The Orgtology Body of Knowledge, or OBoK, has the task to keep and uphold all the theories, systems, dynamics, models, tools, and concepts that we create in orgtology. In so, we base the practice of orgtology entirely on the OBoK.
In orgtology we study a theoretical model that uses one hypothesis, which in turn joins eight core theories. We group these theories under two arms, which are orgamatics and organamics. To bring these theories to life, we must create systems and stimulate dynamics. This will bring about models, which has tools and concepts. To practice the theory sets of each arm, orgtology gives a "toolbox", which links theory to practice. I describe the theories of the OBoK in the blog articles: "What is Orgamatics?" and "What is Organamics?". Below is a diagram that shows the OBoK flow...
It is not the aim of this post to explain the theories, systems, and dynamics of orgtology. I do that in other blog articles. In this write-up, I aim to explain what we mean by "theories"; "systematics"; "dynamics"; "models"; "tools"; and "concepts".
This is a set of assumptions that create a system of ideas, which aims to explain something. It is a scientific approach where we test the practical application of the orgtology theories within organisations. An Orgtologist will apply these theories through training sessions; consulting work; coaching; team development; mentorship; or other means. This practical application is explained in a myriad of blog articles. The eight theories of orgtology create a set of principles on which we base the practice of orgamatics and organamics. The former is a study of workplace systems, and the latter of workplace dynamics. In orgamatics we have theories on work, results, and orgtelligence. In organamics we have theories on leadership, team dynamics, and intrapersonal effectiveness.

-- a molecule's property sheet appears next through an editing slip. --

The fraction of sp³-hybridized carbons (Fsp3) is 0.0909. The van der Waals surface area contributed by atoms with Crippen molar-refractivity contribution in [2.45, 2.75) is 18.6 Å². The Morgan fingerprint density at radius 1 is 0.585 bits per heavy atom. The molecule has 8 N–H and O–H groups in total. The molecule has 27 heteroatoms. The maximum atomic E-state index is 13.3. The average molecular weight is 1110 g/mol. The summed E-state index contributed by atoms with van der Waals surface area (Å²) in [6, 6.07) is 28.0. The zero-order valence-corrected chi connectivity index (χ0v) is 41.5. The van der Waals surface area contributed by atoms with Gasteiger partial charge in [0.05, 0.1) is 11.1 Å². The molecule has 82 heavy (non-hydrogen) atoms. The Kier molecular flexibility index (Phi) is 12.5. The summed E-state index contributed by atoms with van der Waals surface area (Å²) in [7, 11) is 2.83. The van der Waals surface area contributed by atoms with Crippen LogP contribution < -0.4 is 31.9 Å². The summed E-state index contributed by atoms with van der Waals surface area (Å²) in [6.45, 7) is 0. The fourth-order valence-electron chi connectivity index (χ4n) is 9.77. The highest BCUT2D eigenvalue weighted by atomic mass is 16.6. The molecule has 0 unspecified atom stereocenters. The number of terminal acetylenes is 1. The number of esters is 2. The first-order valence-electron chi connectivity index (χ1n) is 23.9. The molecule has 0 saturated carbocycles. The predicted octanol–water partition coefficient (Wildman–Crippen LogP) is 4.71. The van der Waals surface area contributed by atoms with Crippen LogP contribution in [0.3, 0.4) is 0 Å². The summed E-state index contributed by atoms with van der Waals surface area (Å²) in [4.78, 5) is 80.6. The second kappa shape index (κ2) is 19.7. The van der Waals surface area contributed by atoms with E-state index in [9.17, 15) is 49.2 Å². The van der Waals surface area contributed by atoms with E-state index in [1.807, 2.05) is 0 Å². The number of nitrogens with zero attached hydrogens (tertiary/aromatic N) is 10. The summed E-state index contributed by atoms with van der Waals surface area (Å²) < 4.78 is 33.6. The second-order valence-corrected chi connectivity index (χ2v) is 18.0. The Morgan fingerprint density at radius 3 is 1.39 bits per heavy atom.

In Orgtology, the "workplace systematics" of Org[i] are concerned with the behaviour and movement of repetitive and non-repetitive activity. In other words, we study workplace systems. The name of this study is orgamatics. Here we work with three systems, namely: the resource-; the orgtelligence-; and the relationship- systems. Each system will cluster its own organisational functionality such as supply chain management, performance assessment, strategy, risk, marketing, sales, etc. Through systematics we aim to grasp processes and projects, efficiency and effectiveness, implied and tacit intelligence, and what it takes to be a RPO (relevant and performing organisation).
[i] In Orgamatics, "ORG" is an abbreviation for the word "organisation".
In Orgtology "workplace dynamics" is a study of the forces and properties within humans, which stimulate growth, development, and change within Org. Unlike "systematics", the variables of "dynamics" are not known. In so, a lot of our work here is contextual and based on perception. To study the dynamics of Org we must grasp intelligence, paradigm, identity, and what it takes to be a RPI (relevant and performing individual).
This is a representation of the structure of a theory in whole, or in part. In orgtology, we grasp our theories through orgamatics and organamics. These respectively become the study of workplace systems and its dynamics. To make all this practical, we create models within the fields that we study. These models give structure to a set of assumptions, which we can replicate and imitate. In turn, our models will bring about tools and concepts, which we then use to apply our theories.
In orgtology a tool is a predesigned and defined method that we use to apply a model or part thereof. E.g., the 5V Model helps us to develop strategy. In it we have the 5V statements and V4 targets. These are tools that help us to implement the 5V Model. Tools are generic to a task, and we design them for a specific function. Also, tools are not academic in nature, but rather they are methods that we use to apply theory.
To us, a concept is an idea that has a specific relation to orgtology, orgamatics, or organamics. Its aim is to help us grasp the tools that we use when we apply orgtology models. In so, a system is a systematic concept.
Our "toolbox" is a conceptual container of all the tools that we use in orgtology. Whenever we apply a theory or implement a model, we use "tools". In so, a toolbox is what enables us to help "rubber meet the road".
The theories, systems, dynamics, models, tools, and concepts given in the OBoK are mostly complex and abstract to grasp. If you need to grasp the OBoK at a deeper level, we suggest that you enrol for the IOI online programme. You will find more details on the IOI web site; www.orgtology.org, or click on the link below...
© 2018: CFT Hendrikz